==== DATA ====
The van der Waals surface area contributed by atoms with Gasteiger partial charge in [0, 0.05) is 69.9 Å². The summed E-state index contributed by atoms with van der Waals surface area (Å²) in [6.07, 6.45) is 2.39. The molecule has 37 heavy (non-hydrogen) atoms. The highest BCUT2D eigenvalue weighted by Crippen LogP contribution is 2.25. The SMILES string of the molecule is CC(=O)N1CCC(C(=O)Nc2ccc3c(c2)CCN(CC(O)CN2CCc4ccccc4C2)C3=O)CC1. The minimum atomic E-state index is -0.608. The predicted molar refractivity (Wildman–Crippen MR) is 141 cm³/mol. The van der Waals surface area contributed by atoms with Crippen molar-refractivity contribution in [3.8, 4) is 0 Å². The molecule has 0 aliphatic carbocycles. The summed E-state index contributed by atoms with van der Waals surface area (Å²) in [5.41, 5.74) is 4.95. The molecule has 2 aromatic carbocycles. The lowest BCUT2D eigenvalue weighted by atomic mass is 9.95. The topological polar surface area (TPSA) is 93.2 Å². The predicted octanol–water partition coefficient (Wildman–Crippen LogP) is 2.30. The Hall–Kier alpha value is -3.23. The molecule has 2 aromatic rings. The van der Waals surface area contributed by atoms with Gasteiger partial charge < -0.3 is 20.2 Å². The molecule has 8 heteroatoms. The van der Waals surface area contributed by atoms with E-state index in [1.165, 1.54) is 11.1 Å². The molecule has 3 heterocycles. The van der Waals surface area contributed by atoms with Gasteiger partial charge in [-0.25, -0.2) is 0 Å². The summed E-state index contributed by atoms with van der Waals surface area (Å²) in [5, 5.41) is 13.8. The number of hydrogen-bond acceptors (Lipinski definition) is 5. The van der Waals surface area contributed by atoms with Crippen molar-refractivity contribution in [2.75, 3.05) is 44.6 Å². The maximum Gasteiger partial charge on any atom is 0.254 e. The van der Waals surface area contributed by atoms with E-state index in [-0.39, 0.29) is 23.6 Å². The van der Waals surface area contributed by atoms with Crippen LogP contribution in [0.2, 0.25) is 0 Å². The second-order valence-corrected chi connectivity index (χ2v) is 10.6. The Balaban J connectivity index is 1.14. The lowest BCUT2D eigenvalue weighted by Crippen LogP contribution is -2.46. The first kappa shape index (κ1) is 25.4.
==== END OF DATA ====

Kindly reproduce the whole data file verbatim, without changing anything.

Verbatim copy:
The van der Waals surface area contributed by atoms with Gasteiger partial charge in [0, 0.05) is 69.9 Å². The summed E-state index contributed by atoms with van der Waals surface area (Å²) in [6.07, 6.45) is 2.39. The molecule has 37 heavy (non-hydrogen) atoms. The highest BCUT2D eigenvalue weighted by Crippen LogP contribution is 2.25. The SMILES string of the molecule is CC(=O)N1CCC(C(=O)Nc2ccc3c(c2)CCN(CC(O)CN2CCc4ccccc4C2)C3=O)CC1. The minimum atomic E-state index is -0.608. The predicted molar refractivity (Wildman–Crippen MR) is 141 cm³/mol. The van der Waals surface area contributed by atoms with Crippen molar-refractivity contribution in [3.8, 4) is 0 Å². The molecule has 0 aliphatic carbocycles. The summed E-state index contributed by atoms with van der Waals surface area (Å²) in [5.41, 5.74) is 4.95. The molecule has 2 aromatic carbocycles. The lowest BCUT2D eigenvalue weighted by atomic mass is 9.95. The topological polar surface area (TPSA) is 93.2 Å². The predicted octanol–water partition coefficient (Wildman–Crippen LogP) is 2.30. The Hall–Kier alpha value is -3.23. The molecule has 2 aromatic rings. The van der Waals surface area contributed by atoms with Gasteiger partial charge < -0.3 is 20.2 Å². The molecule has 8 heteroatoms. The van der Waals surface area contributed by atoms with E-state index in [1.165, 1.54) is 11.1 Å². The molecule has 3 heterocycles. The van der Waals surface area contributed by atoms with Gasteiger partial charge in [-0.25, -0.2) is 0 Å². The summed E-state index contributed by atoms with van der Waals surface area (Å²) in [5, 5.41) is 13.8. The number of hydrogen-bond acceptors (Lipinski definition) is 5. The van der Waals surface area contributed by atoms with Crippen molar-refractivity contribution in [2.75, 3.05) is 44.6 Å². The maximum Gasteiger partial charge on any atom is 0.254 e. The van der Waals surface area contributed by atoms with E-state index in [-0.39, 0.29) is 23.6 Å². The van der Waals surface area contributed by atoms with Crippen LogP contribution in [0.2, 0.25) is 0 Å². The second-order valence-corrected chi connectivity index (χ2v) is 10.6. The Balaban J connectivity index is 1.14. The lowest BCUT2D eigenvalue weighted by Crippen LogP contribution is -2.46. The first kappa shape index (κ1) is 25.4.